It may not be JCVD-quality, but it’s sure as hell a lot better than you’d expect from Van Damme or (m)any of his brethren. He broods and convincingly drowns his sorrows in alcohol; he’s literally haunted by the mutilated bodies of the girls he got killed – he’s a tortured anti-hero who has more depth and character to him than a dozen high-kicking half-wits from the likes of Double Impact and Maximum Risk. It’s undoubtedly the best acting performance of his action career, and, considering he is in the best physical shape he’s been in for well over a decade, it’s one of the best action performances he’s given in quite some time too. Now if only he could combine this kind of more multi-dimensional character and subsequent stronger performance with a production that actually valued his talent, and delivered in terms of direction, style and, I’m afraid to say, production value.
Unfortunately, for all the positives to Six Bullets, it still resides firmly in the low budget DTV category. It may well be the best of the best when it comes to DTV offerings, but there’s still nothing here that could truly warrant a theatrical run – it’s just not quite up to scratch in that regard. Sure, what more do you expect when the movie was made for about a tenner, but still even some of Van Damme’s other DTV efforts have arguably had more atmosphere and style to them – and for similar budgets (as mentioned, Wake of Death, and his latest Universal Soldier sequels) – and it really lets down the rest of the great production, which otherwise boasts decent spurts of drama, plot twists and some thoroughly impressive action. Certainly it’s a noticeable step up from Assassination Games, his last DTV outing (which was also far from bad – no coincidence that it was by the same director as Six Bullets), but there’s still something lacking.
Even the supporting cast don’t really do the film any favours, despite some valiant efforts. Stargate Atlantis’s Joe Flanigan showcases both some decent charisma and a competent fight skills, but is underused as the distraught father of the missing girl, whereas Holby City’s Anna-Louise Plowman is no stranger to DTV action vehicles (having played in Seagal’s atmospheric, above-average The Foreigner) but doesn’t convince as the distraught mother, despite some nice character twists. Van Damme also really should stop drawing his ‘acting’ children into his movies – his son, Kristopher Van Varenberg, has featured in almost a dozen of Van Damme’s flicks, and simply hasn’t progressed as an actor (possibly because he simply can’t act). Here he actually plays Van Damme’s character’s son – which is fine – but he doesn’t convince at all as an embassy worker with any kind of clout whatsoever. Van Damme’s daughter, Bianca Bree, is more effective as the villain’s sex-slave-turned-moll, although her character development is particularly awkward at the end, somehow magically becoming a goodie despite them not devoting the time required to make that a logical twist. Certainly a better calibre of supporting cast would do these Van Damme films no end of good, and perhaps further enable the man to showcase the underrated acting skills that he does have.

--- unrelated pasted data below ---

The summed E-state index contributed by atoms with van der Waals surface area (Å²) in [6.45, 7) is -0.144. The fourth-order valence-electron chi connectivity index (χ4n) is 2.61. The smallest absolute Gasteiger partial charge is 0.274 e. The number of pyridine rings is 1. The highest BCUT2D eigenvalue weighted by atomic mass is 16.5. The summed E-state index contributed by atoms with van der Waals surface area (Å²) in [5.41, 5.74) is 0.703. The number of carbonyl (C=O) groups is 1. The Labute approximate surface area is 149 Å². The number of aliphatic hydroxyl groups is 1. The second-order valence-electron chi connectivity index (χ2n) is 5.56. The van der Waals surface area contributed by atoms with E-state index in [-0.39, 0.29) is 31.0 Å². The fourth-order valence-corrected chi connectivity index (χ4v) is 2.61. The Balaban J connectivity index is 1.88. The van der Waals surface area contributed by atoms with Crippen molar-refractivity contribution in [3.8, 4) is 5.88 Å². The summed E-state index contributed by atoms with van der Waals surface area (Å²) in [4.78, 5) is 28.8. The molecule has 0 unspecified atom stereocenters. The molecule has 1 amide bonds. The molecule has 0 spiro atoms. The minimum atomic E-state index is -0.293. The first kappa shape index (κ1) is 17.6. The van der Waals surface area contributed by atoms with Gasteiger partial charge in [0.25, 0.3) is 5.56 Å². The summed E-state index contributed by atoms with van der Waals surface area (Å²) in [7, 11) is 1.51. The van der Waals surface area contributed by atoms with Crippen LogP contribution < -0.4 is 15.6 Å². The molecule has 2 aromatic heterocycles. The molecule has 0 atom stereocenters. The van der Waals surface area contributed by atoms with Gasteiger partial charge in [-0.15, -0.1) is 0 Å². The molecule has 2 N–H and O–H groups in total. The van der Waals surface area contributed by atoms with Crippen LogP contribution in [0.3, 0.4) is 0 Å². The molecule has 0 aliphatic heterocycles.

When it comes to just the pure action, I doubt many will be disappointed – there’s a slew of decent action sequences, from the excellent opening stealth-attack (it doesn’t really ever get as good as this again) to the double bar-fight; from the assault on the mobster’s secure estate to the painful meat locker attack (where we are reminded, once again, that Van Damme is in shockingly good shape) and the bazooka-wielding climax. Of course it’s all limited by budget, but there are still a few semi-decent explosions, some nice shootouts and a fair amount of fisticuffs all from Van Damme himself, who definitely tries to give a level of experience and expertise to his character beyond just the usual one-on-one kicking. It’s just one of the refreshing aspects of the production, which tries so valiantly to escape its DTV origins, even if it never succeeds in such regard.
If you’re a Van Damme fan, this is undoubtedly one of his better recent efforts, further cementing the fact that he is genuinely making an admirable attempt to not only stay in shape for his action sequences but also play better characters in better stories, and provide better acting performances within. I’d be surprised if Van Damme fans didn’t rank it as an 8/10 – or higher! – whereas those with no real opinions either way when it comes to the high-kicking 80s expendable would probably flip the rating and give it a 5, deriding it for its poor production value and unremarkable direction. Still, the answer lies somewhere in-between, and Six Bullets remains a competent little low budget actioner that keeps the embers glowing in the hope that Van Damme will only further ascend in this twilight-of-his-career attempt at a comeback.